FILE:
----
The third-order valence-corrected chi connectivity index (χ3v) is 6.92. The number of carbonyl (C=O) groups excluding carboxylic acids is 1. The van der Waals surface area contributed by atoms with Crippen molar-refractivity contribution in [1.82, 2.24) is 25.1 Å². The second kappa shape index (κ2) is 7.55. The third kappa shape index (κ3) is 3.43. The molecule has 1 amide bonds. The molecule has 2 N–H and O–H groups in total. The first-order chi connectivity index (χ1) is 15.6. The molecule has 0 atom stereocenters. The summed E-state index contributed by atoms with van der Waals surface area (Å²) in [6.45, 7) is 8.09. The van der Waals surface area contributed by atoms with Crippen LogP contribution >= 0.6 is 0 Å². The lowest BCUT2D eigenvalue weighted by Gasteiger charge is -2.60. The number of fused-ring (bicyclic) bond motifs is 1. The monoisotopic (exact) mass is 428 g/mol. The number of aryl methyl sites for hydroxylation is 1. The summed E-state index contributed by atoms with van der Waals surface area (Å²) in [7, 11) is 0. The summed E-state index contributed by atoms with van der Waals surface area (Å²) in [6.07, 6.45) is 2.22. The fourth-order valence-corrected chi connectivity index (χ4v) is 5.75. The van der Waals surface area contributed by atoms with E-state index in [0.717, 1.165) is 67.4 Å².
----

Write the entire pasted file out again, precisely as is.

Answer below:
The third-order valence-corrected chi connectivity index (χ3v) is 6.92. The number of carbonyl (C=O) groups excluding carboxylic acids is 1. The van der Waals surface area contributed by atoms with Crippen molar-refractivity contribution in [1.82, 2.24) is 25.1 Å². The second kappa shape index (κ2) is 7.55. The third kappa shape index (κ3) is 3.43. The molecule has 1 amide bonds. The molecule has 2 N–H and O–H groups in total. The first-order chi connectivity index (χ1) is 15.6. The molecule has 0 atom stereocenters. The summed E-state index contributed by atoms with van der Waals surface area (Å²) in [6.45, 7) is 8.09. The van der Waals surface area contributed by atoms with Crippen LogP contribution >= 0.6 is 0 Å². The lowest BCUT2D eigenvalue weighted by Gasteiger charge is -2.60. The number of fused-ring (bicyclic) bond motifs is 1. The monoisotopic (exact) mass is 428 g/mol. The number of aryl methyl sites for hydroxylation is 1. The summed E-state index contributed by atoms with van der Waals surface area (Å²) in [7, 11) is 0. The summed E-state index contributed by atoms with van der Waals surface area (Å²) in [6.07, 6.45) is 2.22. The fourth-order valence-corrected chi connectivity index (χ4v) is 5.75. The van der Waals surface area contributed by atoms with E-state index in [0.717, 1.165) is 67.4 Å².